If you have fallen victim to this captivity of your mind, know you can break those chains. Let go of your captor by loving people, starting with yourself. Embrace the freedom offered to you through the Gospel and you will be free.

Those who’ve avoided being tangled in a web of insatiable legalism, it is your responsibility to lead others to freedom by loving them out.

Justified & Adopted

Over the last three weeks we’ve learned how we are justified through our faith in Christ alone. One would think justification is the pinnacle of the Christian faith. Today’s focus tops it.

I have several friends who have either adopted a child or are in the process of adopting. In his book “Outlive Your Life”, Max Lucado quotes the number of the world’s orphans is less than the number of families in America that call themselves Christian. He then poses the question, “Why are there still orphans?” Our culture takes a cynical approach adoption, which then affects our perception of the Gospel.

Do you have any children of your own?

You already have ___ children, why adopt?

These kinds of questions are extremely offensive to adoptive parents and degrading to the child.

Or the family introductions that go something like this: meet my adopted child so-and-so. Teaching the young mind they are lesser than a “real” child because they don’t have your DNA.

One thing I have learned through my friends who’ve adopted is this, biology doesn’t dictate parenthood. When it comes right down to it, we’re all adopted. God entrusts experienced souls (parents) with rookie earth-dwelling souls (children). The transaction occurring through copulation doesn’t make someone more of a parent and an adoption agent won’t make someone any less of a son or daughter. We are all adopted.

The same is true in spiritual anthropology. We are justified through our faith in Christ, but that faith also makes us adopted children of God. For in Christ, you are all sons of God, through faith (Galatians 3:26). We have an open invitation to approach God intimately. We do not have to communicate through a priest, Jesus is our mediator. It does not matter how we look or how we’ve failed, there are no rituals to navigate through to reach God. We are simply free to cry “Abba, Father” and embrace our heavenly dad.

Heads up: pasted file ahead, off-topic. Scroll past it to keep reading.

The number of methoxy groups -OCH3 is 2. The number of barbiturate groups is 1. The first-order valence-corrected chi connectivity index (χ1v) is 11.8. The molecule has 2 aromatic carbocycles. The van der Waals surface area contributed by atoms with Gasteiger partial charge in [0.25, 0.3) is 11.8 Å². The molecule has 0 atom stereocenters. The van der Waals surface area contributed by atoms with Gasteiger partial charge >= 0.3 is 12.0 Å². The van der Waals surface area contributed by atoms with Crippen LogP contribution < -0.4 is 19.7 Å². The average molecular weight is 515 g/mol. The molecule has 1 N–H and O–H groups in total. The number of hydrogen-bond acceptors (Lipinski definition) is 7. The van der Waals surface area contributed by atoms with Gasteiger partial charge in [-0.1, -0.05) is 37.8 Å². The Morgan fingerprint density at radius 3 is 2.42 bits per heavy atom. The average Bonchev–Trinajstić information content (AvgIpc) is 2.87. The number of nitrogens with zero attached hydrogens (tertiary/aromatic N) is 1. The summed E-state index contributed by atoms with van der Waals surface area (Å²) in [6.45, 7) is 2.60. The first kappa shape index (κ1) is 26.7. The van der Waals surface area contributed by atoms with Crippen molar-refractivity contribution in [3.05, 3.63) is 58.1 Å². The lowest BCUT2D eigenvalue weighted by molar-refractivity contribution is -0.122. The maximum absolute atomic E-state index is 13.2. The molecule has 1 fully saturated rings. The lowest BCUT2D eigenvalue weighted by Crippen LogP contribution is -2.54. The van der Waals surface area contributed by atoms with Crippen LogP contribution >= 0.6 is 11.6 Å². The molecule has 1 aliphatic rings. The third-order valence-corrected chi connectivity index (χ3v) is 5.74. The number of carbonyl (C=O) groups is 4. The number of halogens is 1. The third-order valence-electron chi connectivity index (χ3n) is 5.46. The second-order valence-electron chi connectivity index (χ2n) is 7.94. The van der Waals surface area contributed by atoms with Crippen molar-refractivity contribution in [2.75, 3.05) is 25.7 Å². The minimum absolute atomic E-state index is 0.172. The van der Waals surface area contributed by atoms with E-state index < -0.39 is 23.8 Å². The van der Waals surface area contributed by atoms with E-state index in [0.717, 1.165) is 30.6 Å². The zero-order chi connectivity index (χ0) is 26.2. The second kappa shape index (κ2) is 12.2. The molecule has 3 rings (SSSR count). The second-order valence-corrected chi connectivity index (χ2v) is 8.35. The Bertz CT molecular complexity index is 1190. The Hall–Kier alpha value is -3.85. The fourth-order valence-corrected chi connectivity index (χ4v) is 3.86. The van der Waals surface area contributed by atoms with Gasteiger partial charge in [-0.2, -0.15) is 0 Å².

Originally a slave to sin, Jesus justified us through his death and Resurrection. By faith, our Judge passes an innocent verdict despite our failures being sufficient evidence to convict us. He then steps down from the judge’s bench, walks toward the defense table with His eyes affixed on ours, then passionately embraces us as He whispers in our ear “Child. You’re home.”

So you are no longer a slave, but a son, and if a son, then an heir through God. Galatians 4:7

A Glimpse Into Hell: Eternal Isolation

keyser-sozeThe greatest trick the devil ever pulled is convincing the world that he didn’t exist. – Kevin Spacey as Keyser Soze (The Usual Suspects, 1995)

Last week, my drawing addressed the topics of death and judgement. The second week of delving into the afterlife proved equally heavy, focusing on hell’s reality.

 

Hell

Like your position on the afterlife, what you believe about hell is evident in how you live as well. Sadly, a great number of people who believe in heaven and call themselves Christians reject hell being a real place. “Christians” who do not believe in hell’s existence for unbelievers will not speak of their faith with the same tone of gratitude and urgency as those who understand its grave reality. These are the people Craig Groeschel refers to as Christian Atheists, people who claim Christ but live as if he doesn’t exist. I am not saying the only real Christians are those who get up on their soap box and condemn everyone in earshot. I believe many of those people will fall into the “goat” category,  referenced last week. The difference will be clear in how each person lives, one looks out for “the least of these” the other just looks out for themselves.

The same book that opens our minds to the concept of grace and redemption also warns us of justice and condemnation. How can this be? If you believe God is a god of love, how can any loving being let a single person experience hell? This perceived contradiction is what offends many people about the Christian faith, but the issue really boils down to semantics. While God is love, love is not God. God’s character is a perfect harmony of love, justice, wrath, and mercy. So…..God created everything. Why create a hell in the first place? The answer to that question lies in understanding who Satan is.

What’s the first image that pops into your head when you think of Satan? A muscular, bright crimson humanoid with a black cape, Satan imagehorns of a goat, carrying a pitch-fork? Do you think of him as hell’s equal to God?

I can’t say what Satan looks like, he manifests himself in many forms throughout the Bible. What I can promise, though he has seniority in hell, his place is not comparable to God by any stretch of the imagination. Leaving the comforts of heaven for the torment of hell was not a “grass is greener” situation gone bad. It was not a promotion, much less a voluntary move. Satan and his band of angels were cast into hell by God as punishment for attempting a coup.

OK, Satan’s not a god in his own right as leader of hell and arrived there for attempting to overthrow God (his own creator). So what? Still doesn’t justify God creating it for all unbelievers, does it? Couldn’t God have just vaporized Satan on the spot, along with the corrupted angels, and that be the end of it? Why the ongoing presence? Mercy.

Lucifer (Satan) craved maximum power, he wanted to be God, he chose to try to take the position he wanted by force. The angels he corrupted chose to follow Satan instead of God. Despite knowing the agony and torment that accompanies being separated from Him, God gave these beings what they wanted; out. God created hell, not as a grand scheme of ultimate torture and punishment to hang over our heads and keep us in line. Hell was created so beings who did not want to be in God’s presence wouldn’t have to be. In that sense, hell is a byproduct of God’s mercy.